"I'm having great success here, and I want to try to continue learning from this so I'll be where I want to be for October," he said. " I think if I keep working hard and give my best, I'm going to be successful on the next tour, too."
Cappelen, 24, came to the U.S. from Denmark to pursue his golf career. Some European players skip college, turn pro immediately and play on the European tour.
Others go the American college route. In Denmark, Cappelen said, it isn't feasible to play sports while attending college.
At Arkansas, he became the school's first four-time golf All-American and won the Southeastern Conference title in 2013.
"The golf courses never get this good in Denmark," Cappelen said. "We don't have the right resources. We have some stupid laws that we can't water the golf courses. We can water the greens, but if we have sun for a week the fairways are yellow."
His first act as a pro was to try to qualify for the U.S. Open. He lost in a playoff at a sectional event, the last stage.
Because he missed the U.S. Open, he entered the qualifier in Wichita.
"You could say that the best thing to happen to me was missing the U.S. Open," he said, "because otherwise I probably wouldn't have gone to Wichita."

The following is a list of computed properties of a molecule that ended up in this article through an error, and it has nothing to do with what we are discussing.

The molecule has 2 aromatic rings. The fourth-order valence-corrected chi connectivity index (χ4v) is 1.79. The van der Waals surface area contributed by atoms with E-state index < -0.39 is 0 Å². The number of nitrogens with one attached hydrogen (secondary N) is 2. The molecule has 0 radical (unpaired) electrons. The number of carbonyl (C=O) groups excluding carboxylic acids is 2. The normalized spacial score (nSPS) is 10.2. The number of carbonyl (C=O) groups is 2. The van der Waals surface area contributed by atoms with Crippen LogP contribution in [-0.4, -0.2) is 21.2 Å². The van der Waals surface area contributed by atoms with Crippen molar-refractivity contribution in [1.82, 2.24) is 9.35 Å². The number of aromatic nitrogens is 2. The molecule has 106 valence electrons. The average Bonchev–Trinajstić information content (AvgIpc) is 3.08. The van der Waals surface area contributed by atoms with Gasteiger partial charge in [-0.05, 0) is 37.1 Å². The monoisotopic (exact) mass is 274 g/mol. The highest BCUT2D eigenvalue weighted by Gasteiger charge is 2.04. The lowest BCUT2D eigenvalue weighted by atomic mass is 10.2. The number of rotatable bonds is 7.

The win, though, wasn't enough to clinch a spot on the PGA Tour for next season. He probably needs one more strong finish.
"It's very nice to have some security," he said of his guaranteed spot on the Web.com Tour through next season. "Once that goes through your mind, then you realize, 'I can make it to the PGA Tour.' Now the pressure is right back on."
BOISE OPEN FAN FACTS
Junior clinic today
The Idaho Statesman Junior Clinic is at 5 p.m. Tuesday at Hillcrest Country Club. Web.com Tour pros will give 1-on-1 lessons to the children in attendance.
Other events this week
Albertsons Boise Open ($800,000 purse): 72 holes, Thursday through Sunday. Play runs from 7:15 a.m. to 6 p.m. for the first two rounds and 7:30 a.m. to 5 p.m. on the weekend. Daily tickets are $15 (17 and younger are free). Weekly tickets are $35.
Curtis Stigers Live on the Fairway: The encore of last years popular concert begins at 7 p.m. Friday on No. 10. All ticketed golf fans can attend, but there are separate tickets for chairs near the stage ($30) or preferred lawn seating ($20). Family Day: Visit the Pepsi Pavilion from 11 a.m. to 3 p.m. Saturday for family-friendly activities.
Bisquick Breakfast at Hillcrest: The Pepsi Pavilion hosts a free pancake breakfast for all ticketed fans from 9 to 11 a.m. Sunday.
Free parking with shuttle is available in the airport overflow lot at Victory and Orchard.
The first 500 fans Thursday-Friday and first 1,000 fans Saturday-Sunday will receive 25th anniversary commemorative items. They include a hat, handheld fan, water bottle and tote bag. Fans can sign up for a chance to win a car. If a player aces No. 17 in the final round, a winner will be drawn from the entries. Hunter Haas aced that hole in the final round last year. Fans can enter a daily putting competition for a chance to putt for a car on Sunday.
Boise Open on TV
Live broadcasts air from 3 to 5 p.m. Thursday-Sunday on the Golf Channel.
Chadd Cripe: 377-6398, Twitter: @IDS_BroncoBeat